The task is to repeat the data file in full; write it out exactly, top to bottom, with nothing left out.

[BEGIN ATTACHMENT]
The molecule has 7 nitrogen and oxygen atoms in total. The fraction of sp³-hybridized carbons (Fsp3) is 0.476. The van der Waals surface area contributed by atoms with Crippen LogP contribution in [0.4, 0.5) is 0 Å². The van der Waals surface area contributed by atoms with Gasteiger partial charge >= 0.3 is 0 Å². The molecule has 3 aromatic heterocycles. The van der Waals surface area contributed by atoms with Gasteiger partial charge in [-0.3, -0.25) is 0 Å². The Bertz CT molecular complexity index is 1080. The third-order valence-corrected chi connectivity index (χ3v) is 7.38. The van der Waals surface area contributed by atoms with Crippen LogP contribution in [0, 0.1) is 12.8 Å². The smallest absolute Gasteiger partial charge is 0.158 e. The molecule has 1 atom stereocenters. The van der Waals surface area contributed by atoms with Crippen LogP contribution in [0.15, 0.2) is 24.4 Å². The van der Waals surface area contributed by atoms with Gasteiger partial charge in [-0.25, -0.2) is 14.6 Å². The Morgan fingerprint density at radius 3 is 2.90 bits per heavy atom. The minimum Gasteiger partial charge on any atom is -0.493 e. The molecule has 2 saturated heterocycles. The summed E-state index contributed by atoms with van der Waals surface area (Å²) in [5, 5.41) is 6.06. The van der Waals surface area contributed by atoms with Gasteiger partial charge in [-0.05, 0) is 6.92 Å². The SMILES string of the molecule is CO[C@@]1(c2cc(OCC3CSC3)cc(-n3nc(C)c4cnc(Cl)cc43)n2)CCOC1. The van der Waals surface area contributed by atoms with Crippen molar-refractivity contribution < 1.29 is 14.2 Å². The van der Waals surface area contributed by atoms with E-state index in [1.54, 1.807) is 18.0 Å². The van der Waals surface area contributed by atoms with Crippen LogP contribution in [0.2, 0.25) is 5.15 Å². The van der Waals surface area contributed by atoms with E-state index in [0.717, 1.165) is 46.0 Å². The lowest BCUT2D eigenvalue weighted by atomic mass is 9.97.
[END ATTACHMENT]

The molecule has 7 nitrogen and oxygen atoms in total. The fraction of sp³-hybridized carbons (Fsp3) is 0.476. The van der Waals surface area contributed by atoms with Crippen LogP contribution in [0.4, 0.5) is 0 Å². The van der Waals surface area contributed by atoms with Gasteiger partial charge >= 0.3 is 0 Å². The molecule has 3 aromatic heterocycles. The van der Waals surface area contributed by atoms with Gasteiger partial charge in [-0.3, -0.25) is 0 Å². The Bertz CT molecular complexity index is 1080. The third-order valence-corrected chi connectivity index (χ3v) is 7.38. The van der Waals surface area contributed by atoms with Crippen LogP contribution in [0, 0.1) is 12.8 Å². The smallest absolute Gasteiger partial charge is 0.158 e. The molecule has 1 atom stereocenters. The van der Waals surface area contributed by atoms with Crippen LogP contribution in [0.15, 0.2) is 24.4 Å². The van der Waals surface area contributed by atoms with Gasteiger partial charge in [-0.25, -0.2) is 14.6 Å². The Morgan fingerprint density at radius 3 is 2.90 bits per heavy atom. The minimum Gasteiger partial charge on any atom is -0.493 e. The molecule has 2 saturated heterocycles. The summed E-state index contributed by atoms with van der Waals surface area (Å²) in [5, 5.41) is 6.06. The van der Waals surface area contributed by atoms with Gasteiger partial charge in [-0.05, 0) is 6.92 Å². The SMILES string of the molecule is CO[C@@]1(c2cc(OCC3CSC3)cc(-n3nc(C)c4cnc(Cl)cc43)n2)CCOC1. The van der Waals surface area contributed by atoms with Crippen molar-refractivity contribution < 1.29 is 14.2 Å². The van der Waals surface area contributed by atoms with E-state index in [1.54, 1.807) is 18.0 Å². The van der Waals surface area contributed by atoms with Crippen LogP contribution in [0.2, 0.25) is 5.15 Å². The van der Waals surface area contributed by atoms with E-state index in [0.717, 1.165) is 46.0 Å². The lowest BCUT2D eigenvalue weighted by atomic mass is 9.97.